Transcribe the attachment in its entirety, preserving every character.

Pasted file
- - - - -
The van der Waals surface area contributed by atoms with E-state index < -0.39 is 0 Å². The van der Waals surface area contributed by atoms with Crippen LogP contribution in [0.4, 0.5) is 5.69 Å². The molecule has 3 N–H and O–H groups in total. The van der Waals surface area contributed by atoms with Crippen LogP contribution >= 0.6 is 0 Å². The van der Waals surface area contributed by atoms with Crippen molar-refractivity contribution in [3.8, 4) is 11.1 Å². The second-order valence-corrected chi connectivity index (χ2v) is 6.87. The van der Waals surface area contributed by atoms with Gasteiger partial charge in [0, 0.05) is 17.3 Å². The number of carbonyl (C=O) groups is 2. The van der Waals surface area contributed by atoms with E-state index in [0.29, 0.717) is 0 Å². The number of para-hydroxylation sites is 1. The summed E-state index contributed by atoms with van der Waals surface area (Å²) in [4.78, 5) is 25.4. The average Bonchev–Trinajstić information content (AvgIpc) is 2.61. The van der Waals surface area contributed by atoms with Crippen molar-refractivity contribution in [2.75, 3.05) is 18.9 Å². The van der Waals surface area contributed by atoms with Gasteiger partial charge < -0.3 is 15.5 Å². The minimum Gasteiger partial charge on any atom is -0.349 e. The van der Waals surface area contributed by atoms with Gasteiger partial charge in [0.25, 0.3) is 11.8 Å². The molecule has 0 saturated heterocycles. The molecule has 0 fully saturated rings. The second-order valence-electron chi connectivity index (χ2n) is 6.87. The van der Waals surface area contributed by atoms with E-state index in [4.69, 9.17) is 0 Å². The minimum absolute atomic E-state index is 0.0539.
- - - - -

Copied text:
The van der Waals surface area contributed by atoms with E-state index < -0.39 is 0 Å². The van der Waals surface area contributed by atoms with Crippen LogP contribution in [0.4, 0.5) is 5.69 Å². The molecule has 3 N–H and O–H groups in total. The van der Waals surface area contributed by atoms with Crippen LogP contribution >= 0.6 is 0 Å². The van der Waals surface area contributed by atoms with Crippen molar-refractivity contribution in [3.8, 4) is 11.1 Å². The second-order valence-corrected chi connectivity index (χ2v) is 6.87. The van der Waals surface area contributed by atoms with Gasteiger partial charge in [0, 0.05) is 17.3 Å². The number of carbonyl (C=O) groups is 2. The van der Waals surface area contributed by atoms with E-state index in [0.29, 0.717) is 0 Å². The number of para-hydroxylation sites is 1. The summed E-state index contributed by atoms with van der Waals surface area (Å²) in [4.78, 5) is 25.4. The average Bonchev–Trinajstić information content (AvgIpc) is 2.61. The van der Waals surface area contributed by atoms with Crippen molar-refractivity contribution in [2.75, 3.05) is 18.9 Å². The van der Waals surface area contributed by atoms with Gasteiger partial charge < -0.3 is 15.5 Å². The minimum Gasteiger partial charge on any atom is -0.349 e. The van der Waals surface area contributed by atoms with Gasteiger partial charge in [0.25, 0.3) is 11.8 Å². The molecule has 0 saturated heterocycles. The molecule has 0 fully saturated rings. The second-order valence-electron chi connectivity index (χ2n) is 6.87. The van der Waals surface area contributed by atoms with E-state index in [4.69, 9.17) is 0 Å². The minimum absolute atomic E-state index is 0.0539.